The Kübler-Ross stages of grief apply pretty easily to the mourning that happens when a show is abruptly, unfairly, or prematurely canceled. Shows that reach an acceptable natural conclusion can also cause feelings of loss, though typically those feelings dissipate quickly — to love a show is to know that someday it will be gone.
But Elizabeth is asking about a show that goes south, a once-great series that starts to falter, and that does indeed elicit its own kind of grieving process. These are the stages:
1. Denial. No one likes to think his or her favorite show is struggling, so the far easier and preferable mindset is to deny it, to insist the show is fine, and to dismiss suggestions that it’s not what it used to be. I don’t know, I think the Greg Grunberg character might still be relevant to the rest of Masters and Johnson’s research.
2. Frustration. It’s starting to sink in. If I hear them say “true love” one more time on OUAT, I’m gonna crawl through this TV and murder everyone, like it’s The Ring in reverse.
3. Searching. Maybe there’s another show that can scratch the same itch? Hm … Penny Dreadful is supposed to be scarier than any of this witch stuff.
4. Abandonment. At some point, we give up and just stop watching. This is difficult, but pivotal. Honestly, I don’t even care what Fitz and Olivia are doing anymore.
5. Resignation. One of two things happens after abandonment: Either you don’t miss the show, in which case you have successfully freed yourself from a TV burden, or you do miss it, and you return to it with a set of lowered expectations. Either way, you’ve reconciled the battling forces within you, and resigned yourself to your new fate. I stopped watching after Brody went to that squatter apartment in Caracas, and I haven’t thought about it since. Or I just watch for the Sol parts these days, really.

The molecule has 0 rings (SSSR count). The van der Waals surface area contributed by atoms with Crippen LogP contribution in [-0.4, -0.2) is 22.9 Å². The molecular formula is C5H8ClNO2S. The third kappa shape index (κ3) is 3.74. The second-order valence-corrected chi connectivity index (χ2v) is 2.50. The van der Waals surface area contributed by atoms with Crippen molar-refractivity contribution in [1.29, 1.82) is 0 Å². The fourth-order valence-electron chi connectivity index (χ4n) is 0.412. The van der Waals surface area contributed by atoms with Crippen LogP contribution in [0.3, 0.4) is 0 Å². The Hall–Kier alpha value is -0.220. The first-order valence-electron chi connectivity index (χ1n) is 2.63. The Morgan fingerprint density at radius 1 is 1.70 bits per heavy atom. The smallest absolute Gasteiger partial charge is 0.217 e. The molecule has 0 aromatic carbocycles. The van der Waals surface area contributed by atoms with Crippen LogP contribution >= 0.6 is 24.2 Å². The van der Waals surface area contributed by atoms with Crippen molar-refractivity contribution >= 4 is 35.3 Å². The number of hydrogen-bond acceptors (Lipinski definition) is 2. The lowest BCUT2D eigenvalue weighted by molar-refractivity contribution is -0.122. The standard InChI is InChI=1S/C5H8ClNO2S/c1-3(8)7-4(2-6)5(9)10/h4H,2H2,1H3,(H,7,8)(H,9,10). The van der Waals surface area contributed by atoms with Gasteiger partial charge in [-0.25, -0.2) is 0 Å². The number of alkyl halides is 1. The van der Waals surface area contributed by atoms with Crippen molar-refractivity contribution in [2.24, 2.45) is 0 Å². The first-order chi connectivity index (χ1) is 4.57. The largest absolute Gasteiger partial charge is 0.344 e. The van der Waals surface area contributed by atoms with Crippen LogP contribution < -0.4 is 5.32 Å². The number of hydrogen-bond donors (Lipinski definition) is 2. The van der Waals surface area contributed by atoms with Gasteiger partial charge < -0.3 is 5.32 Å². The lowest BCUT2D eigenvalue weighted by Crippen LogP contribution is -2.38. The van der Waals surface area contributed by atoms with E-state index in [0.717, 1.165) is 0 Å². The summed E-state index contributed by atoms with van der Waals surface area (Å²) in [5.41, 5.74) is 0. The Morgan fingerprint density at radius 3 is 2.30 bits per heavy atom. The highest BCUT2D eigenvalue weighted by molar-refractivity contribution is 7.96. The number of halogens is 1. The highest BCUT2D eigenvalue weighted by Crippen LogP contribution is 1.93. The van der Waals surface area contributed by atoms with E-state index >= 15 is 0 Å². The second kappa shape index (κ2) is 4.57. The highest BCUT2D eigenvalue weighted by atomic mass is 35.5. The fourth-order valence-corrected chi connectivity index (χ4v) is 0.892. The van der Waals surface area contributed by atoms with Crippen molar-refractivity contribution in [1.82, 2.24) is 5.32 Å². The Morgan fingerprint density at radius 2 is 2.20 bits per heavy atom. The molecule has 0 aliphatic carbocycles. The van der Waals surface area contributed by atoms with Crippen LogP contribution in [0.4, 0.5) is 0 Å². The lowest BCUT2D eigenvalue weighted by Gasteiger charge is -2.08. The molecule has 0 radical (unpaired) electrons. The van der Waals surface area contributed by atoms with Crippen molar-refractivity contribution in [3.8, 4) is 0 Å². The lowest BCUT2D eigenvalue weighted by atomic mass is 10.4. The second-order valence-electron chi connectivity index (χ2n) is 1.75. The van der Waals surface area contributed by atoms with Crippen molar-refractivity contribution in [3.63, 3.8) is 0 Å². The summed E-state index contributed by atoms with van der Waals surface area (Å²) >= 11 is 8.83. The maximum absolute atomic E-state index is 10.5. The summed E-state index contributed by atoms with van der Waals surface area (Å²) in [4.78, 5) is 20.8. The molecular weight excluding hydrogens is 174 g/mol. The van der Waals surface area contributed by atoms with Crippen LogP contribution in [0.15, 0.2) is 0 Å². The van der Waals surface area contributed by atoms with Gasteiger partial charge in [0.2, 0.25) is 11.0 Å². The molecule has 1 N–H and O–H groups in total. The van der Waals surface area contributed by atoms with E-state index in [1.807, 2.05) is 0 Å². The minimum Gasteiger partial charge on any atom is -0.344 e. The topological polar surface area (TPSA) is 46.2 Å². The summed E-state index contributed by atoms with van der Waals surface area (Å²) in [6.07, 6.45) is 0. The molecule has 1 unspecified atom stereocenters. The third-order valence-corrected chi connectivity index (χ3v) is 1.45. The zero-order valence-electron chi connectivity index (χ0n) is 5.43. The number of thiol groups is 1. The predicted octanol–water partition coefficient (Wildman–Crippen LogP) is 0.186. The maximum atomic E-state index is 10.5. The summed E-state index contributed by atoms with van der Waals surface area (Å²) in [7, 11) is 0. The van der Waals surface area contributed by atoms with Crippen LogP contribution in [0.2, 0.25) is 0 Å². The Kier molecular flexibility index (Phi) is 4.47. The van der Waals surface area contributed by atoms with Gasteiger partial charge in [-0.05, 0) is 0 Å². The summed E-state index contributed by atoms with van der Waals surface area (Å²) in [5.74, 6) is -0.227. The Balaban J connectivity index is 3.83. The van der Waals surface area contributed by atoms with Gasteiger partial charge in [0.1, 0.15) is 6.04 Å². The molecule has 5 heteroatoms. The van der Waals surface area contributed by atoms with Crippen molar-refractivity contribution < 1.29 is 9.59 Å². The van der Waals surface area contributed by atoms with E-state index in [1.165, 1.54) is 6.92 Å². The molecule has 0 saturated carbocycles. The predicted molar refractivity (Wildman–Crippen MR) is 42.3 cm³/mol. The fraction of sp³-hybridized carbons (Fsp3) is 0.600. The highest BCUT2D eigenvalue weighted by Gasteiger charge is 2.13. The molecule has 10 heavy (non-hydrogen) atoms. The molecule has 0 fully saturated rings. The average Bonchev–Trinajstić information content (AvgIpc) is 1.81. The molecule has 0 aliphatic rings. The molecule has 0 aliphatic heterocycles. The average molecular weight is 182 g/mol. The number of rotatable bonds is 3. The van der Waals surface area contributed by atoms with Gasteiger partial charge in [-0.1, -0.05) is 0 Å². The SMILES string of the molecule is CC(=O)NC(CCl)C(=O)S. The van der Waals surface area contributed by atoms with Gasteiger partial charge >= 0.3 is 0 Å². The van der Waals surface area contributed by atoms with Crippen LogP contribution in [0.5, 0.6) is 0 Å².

Many of us stop at frustration: We stick with show that’s driving us crazy, and that eventually saps the joy out of everything. If we’re going to be just a tiny bit Freudian — and we are! — this is sort of the difference between mourning and melancholia. (This isn’t going to get into subjectivity/”object-libido” stuff. Maybe next week.) Mourning processes come to an end, but melancholia is perpetual, and the big difference is in how specific the aggrieved can be about what has been lost. Mourning, which in this case is the better, healthier option, can only occur when we recognize not only that we’ve lost but what that loss encompasses. It’s not just that Homeland started to suck, it’s that the show stopped articulating our anxiety about living in a surveillance state and stopped its aggressive storytelling. It’s easier of me to move on knowing exactly what’s missing, instead of having just a vague, fuzzy sense of defeat.
But let’s not get too caught up in our mourning periods. No matter how crappy a show gets, those early glory days still exist. You can go back and watch How I Met Your Mother’s first few seasons as many times as you want, and Ted and Robin and everyone will be just as you remembered, just as happy and bright and funny as you wish they’d stayed. TV shows are not people. You can go home again. They don’t just live on in your memories; it’s still right there for you to visit whenever you like. Cheer up, friend.